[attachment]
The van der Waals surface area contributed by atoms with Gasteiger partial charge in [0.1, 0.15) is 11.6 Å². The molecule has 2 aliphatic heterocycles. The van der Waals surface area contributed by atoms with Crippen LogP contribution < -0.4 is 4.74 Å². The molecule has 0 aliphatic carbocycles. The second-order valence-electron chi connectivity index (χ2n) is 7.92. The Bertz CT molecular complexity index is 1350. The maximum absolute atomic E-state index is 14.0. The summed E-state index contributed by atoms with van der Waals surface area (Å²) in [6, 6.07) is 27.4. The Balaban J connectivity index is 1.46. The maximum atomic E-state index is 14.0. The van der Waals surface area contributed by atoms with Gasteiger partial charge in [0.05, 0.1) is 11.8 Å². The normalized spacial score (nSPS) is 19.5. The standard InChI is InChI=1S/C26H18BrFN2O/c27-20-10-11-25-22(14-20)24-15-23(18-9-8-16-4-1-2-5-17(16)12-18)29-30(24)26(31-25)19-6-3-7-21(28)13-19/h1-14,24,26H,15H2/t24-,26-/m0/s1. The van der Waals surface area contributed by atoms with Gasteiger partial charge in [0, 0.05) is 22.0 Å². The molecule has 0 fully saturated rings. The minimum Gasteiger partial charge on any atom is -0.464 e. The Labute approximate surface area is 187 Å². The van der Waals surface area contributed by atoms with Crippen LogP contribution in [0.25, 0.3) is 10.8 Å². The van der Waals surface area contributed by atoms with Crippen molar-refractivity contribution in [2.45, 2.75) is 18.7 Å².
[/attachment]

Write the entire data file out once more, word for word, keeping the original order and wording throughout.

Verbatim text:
The van der Waals surface area contributed by atoms with Gasteiger partial charge in [0.1, 0.15) is 11.6 Å². The molecule has 2 aliphatic heterocycles. The van der Waals surface area contributed by atoms with Crippen LogP contribution < -0.4 is 4.74 Å². The molecule has 0 aliphatic carbocycles. The second-order valence-electron chi connectivity index (χ2n) is 7.92. The Bertz CT molecular complexity index is 1350. The maximum absolute atomic E-state index is 14.0. The summed E-state index contributed by atoms with van der Waals surface area (Å²) in [6, 6.07) is 27.4. The Balaban J connectivity index is 1.46. The maximum atomic E-state index is 14.0. The van der Waals surface area contributed by atoms with Gasteiger partial charge in [0.05, 0.1) is 11.8 Å². The normalized spacial score (nSPS) is 19.5. The standard InChI is InChI=1S/C26H18BrFN2O/c27-20-10-11-25-22(14-20)24-15-23(18-9-8-16-4-1-2-5-17(16)12-18)29-30(24)26(31-25)19-6-3-7-21(28)13-19/h1-14,24,26H,15H2/t24-,26-/m0/s1. The van der Waals surface area contributed by atoms with Gasteiger partial charge in [0, 0.05) is 22.0 Å². The molecule has 0 fully saturated rings. The minimum Gasteiger partial charge on any atom is -0.464 e. The Labute approximate surface area is 187 Å². The van der Waals surface area contributed by atoms with Crippen LogP contribution in [0.25, 0.3) is 10.8 Å². The van der Waals surface area contributed by atoms with Crippen molar-refractivity contribution in [2.45, 2.75) is 18.7 Å².